I shall now give you my first impressions of this city, which has overwhelmed me with its size and grandeur. Where shall I begin? I’ll start at the seafront, by the harbour. If I look out to sea here, with my back to the city, I have in front of me the great harbour, teeming with all sizes of boats and cargoes – people as well. Some way out to sea is Atlano Mandegio (Atlantis island), which I believe is occupied by religious communities. To the south, the shore curves outwards, but is full of buildings of all sorts, almost as far the eye can see. The main one there, about 2 miles from where I am supposed to be standing now, is the University of Atlantis, which was founded by the Great Atlaniphon himself.(The Great Atlaniphon always refers to Atlaniphon I).
Looking toward Atlano Mandengio at sunset.
I’ll turn to my right now, facing northwards up the coast, and again I see a mile or more of old houses, all looking as though they were built in the First Empire.(These were the original houses owned by the earliest nobility of the First Empire, now long since taken over and divided up by lower class people). In the distance I see a green and wooded hill looming over the breakers of the water, and inland a little way, out of sight here, but previously visited by myself and other colleagues, is the old Palace, with its large pleasure-grounds stretching inland.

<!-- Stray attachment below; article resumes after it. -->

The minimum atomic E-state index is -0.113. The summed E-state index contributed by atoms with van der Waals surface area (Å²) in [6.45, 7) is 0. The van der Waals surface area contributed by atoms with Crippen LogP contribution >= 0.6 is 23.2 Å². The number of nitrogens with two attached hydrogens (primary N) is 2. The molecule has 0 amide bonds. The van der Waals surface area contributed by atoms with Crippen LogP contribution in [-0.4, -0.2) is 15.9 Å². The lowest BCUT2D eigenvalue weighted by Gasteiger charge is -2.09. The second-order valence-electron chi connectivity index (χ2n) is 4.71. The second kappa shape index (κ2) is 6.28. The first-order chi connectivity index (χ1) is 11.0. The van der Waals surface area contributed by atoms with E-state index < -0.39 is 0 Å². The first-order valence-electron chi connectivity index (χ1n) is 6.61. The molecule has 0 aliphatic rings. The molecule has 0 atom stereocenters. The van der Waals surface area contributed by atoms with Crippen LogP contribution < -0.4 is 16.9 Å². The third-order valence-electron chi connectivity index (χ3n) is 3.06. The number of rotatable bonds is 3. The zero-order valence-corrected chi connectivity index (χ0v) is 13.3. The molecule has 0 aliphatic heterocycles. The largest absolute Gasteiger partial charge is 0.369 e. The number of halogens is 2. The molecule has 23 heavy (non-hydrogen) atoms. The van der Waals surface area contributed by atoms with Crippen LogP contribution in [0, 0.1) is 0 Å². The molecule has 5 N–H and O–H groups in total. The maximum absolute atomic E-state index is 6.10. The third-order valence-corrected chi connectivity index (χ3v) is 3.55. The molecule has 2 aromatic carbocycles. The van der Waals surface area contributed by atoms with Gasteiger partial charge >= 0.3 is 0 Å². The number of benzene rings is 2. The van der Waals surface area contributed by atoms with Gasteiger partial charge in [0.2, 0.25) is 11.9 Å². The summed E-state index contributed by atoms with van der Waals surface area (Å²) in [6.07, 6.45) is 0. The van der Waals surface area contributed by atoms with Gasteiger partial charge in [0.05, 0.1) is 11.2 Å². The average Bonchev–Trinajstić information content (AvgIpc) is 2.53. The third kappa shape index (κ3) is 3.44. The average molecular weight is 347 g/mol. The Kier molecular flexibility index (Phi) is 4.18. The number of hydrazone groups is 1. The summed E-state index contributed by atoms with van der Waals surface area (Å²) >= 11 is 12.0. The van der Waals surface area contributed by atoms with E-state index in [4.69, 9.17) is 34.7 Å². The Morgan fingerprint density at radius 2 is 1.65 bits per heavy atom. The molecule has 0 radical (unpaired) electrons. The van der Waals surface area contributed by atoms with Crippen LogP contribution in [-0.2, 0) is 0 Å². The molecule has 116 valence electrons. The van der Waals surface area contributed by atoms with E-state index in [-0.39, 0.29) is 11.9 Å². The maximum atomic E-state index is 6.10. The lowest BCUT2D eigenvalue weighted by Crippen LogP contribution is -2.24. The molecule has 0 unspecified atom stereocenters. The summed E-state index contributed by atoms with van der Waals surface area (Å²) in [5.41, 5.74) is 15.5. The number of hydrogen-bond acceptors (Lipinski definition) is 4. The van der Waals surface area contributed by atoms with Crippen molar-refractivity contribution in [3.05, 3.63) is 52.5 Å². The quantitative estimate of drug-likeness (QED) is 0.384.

Now I’ll turn right round, and pretend to walk eastwards into the town. I first walk through the oldest part of the town, with small stone or wood built houses, a market, and some ancient temples, and a small, half-ruined castle on a hill. After half a mile, the city opens out, and becomes much grander and wider. I now see monuments, statues, temples, and large houses, all of stone or marble, but still somehow antique in appearance. In fact I know that all this area is still the old city, as it was in the First Empire, although quite a few of the oldest buildings have since been knocked down, and rebuilt more recently. Particularly impressive is the massive statue of the Great Atlaniphon, erected by Atlaniphon II in 420. The main road now splits into two, and first I shall take the Marossaraita, which eventually leads all the way north to Marossan. I see the Great Library of Siphirix ahead, which has been recently refurbished, and looks from the outside like the most modern building. Then to the left, also thanks to Siphirix, is the Great Council edifice itself, where I hope I shall soon be sitting – if only I have passed the tests I took yesterday! This is a strange building to look at – though very impressive, of course -, because the oldest part, now the Council of Nobles, looks small and quaint beside the huge block of the Great Council itself. The part that is now the Council of Nobles was in fact the Great Council in Siphirixo's time, but more recently, it became too cramped, and the magnificent new building was put up by the Great Atlaniphon.